Late in the year, Watkins became a vocal leader. He excoriated his teammates after the Washington loss and said anyone who didn’t want to be with the program should be shown the door. Maybe his message resonated these last two weeks.
“That’s my job,” Watkins said. “I think I need to become a better leader, and if I do that, this team will be better. We need more leaders. We have a lot of great players, but we don’t have that many leaders. We need to hold people accountable in the whole locker room, from the coaches to the players to everybody.”
It sounds as if the players held their coach accountable. Ryan actually talked with players about which schemes to run. Mario Williams said the defense called the play on the final interception. The defense ran more conventional blitzes and had a fine day.
Still, this game had to leave suffering fans with a stab of regret. Watching the Bills outplay the Jets for the second time this season – by identical 22-17 scores – they had to wonder why the Bills didn’t play this way more often, and why it took so long.
It’s maddening to know they could beat the Jets twice and finish two games behind them in the AFC East. And as for Rex’s dominance over Fitz: In two games against the Bills this year, Fitzpatrick completed 43 percent of his passes for 187 yards a game. In seven games against Ryan as a Bill, he completed 50.2 percent and averaged 174 yards passing.
At the risk of offending Ryan, I’d say he ran simple, aggressive schemes in the wintry, windy conditions on Sunday, but insisted on overthinking in too many other games this season, especially those against the Patriots, Giants and Bengals early in the season.
I’m sure the big shots at One Bills Drive will emphasize injuries in their post-mortems. But it’s hard to understand why Ryan’s team didn’t produce this sort of inspired, disciplined and well-coached effort on a more regular basis during the season.
Many of Watkins’ catches were on shots over the middle against Darrelle Revis, one of the greatest cornerbacks ever. Where was that earlier in the year, when Watkins was begging for more targets and Tyrod Taylor seemed unwilling to probe the middle of the field?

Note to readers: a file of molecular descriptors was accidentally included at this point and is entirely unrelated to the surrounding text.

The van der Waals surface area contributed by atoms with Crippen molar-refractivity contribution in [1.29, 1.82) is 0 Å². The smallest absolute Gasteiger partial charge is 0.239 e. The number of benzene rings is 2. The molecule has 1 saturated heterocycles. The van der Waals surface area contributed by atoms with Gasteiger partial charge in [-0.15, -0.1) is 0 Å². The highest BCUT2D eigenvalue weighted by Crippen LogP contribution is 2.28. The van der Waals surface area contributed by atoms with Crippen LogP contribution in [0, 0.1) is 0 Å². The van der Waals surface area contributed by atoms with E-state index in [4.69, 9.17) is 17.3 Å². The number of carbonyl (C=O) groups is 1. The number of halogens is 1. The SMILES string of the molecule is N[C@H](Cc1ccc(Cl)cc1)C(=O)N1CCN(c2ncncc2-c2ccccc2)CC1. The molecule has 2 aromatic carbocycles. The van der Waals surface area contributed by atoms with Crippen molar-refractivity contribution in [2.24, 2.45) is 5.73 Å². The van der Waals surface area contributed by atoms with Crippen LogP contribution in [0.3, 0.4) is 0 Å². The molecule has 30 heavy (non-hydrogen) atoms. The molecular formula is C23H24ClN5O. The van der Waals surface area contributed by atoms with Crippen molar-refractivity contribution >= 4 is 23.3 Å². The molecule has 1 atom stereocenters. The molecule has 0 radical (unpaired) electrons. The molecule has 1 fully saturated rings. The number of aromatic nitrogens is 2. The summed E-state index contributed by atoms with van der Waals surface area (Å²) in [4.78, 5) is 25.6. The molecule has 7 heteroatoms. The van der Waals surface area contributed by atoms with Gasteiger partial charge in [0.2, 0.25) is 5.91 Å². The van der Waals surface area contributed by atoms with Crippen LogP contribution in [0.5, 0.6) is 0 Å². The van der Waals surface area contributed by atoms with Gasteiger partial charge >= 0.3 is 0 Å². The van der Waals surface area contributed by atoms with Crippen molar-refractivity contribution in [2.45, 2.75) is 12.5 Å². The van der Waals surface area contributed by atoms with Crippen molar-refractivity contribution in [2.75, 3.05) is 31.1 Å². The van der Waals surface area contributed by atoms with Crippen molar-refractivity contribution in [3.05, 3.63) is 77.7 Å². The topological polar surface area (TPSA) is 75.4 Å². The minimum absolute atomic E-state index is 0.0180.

“We had missed opportunities early in the season,” Robey said. “It was our first season with this coaching staff. There’s been changes in the culture of the organization, and the people in the organization. All that has changed.
“We’re not as bad as everybody thinks we are,” he said. “We’re just one step away from being a great team. We just have to carry that over to next season.”
That sounds good, but the transition is rarely easy from one season to the next. Ryan said after the Washington loss that changes are inevitable. The roster will look a lot different next season after they make the necessary deletions from an overpriced roster.
So they didn’t quit. Big deal. It was a season of unfulfilled promise, a year in which things were lined up for them. Considering the promises and the millions spent to position them for a playoff run, it might have been the most distressing of the 16 nonplayoff years.
They had a supposedly great defense, a swaggering boss in Ryan, some high-priced offensive additions in LeSean McCoy and Charles Clay, plus a schedule that matched them up with the two weakest divisions in the NFL in their crossovers.
And still, they fell short. Winning the last two and spoiling it for the Jets won’t change the fact that 2015 was a colossal disappointment. They say the finish is something to build on, but there’s a good chance that things will get worse from here, not better.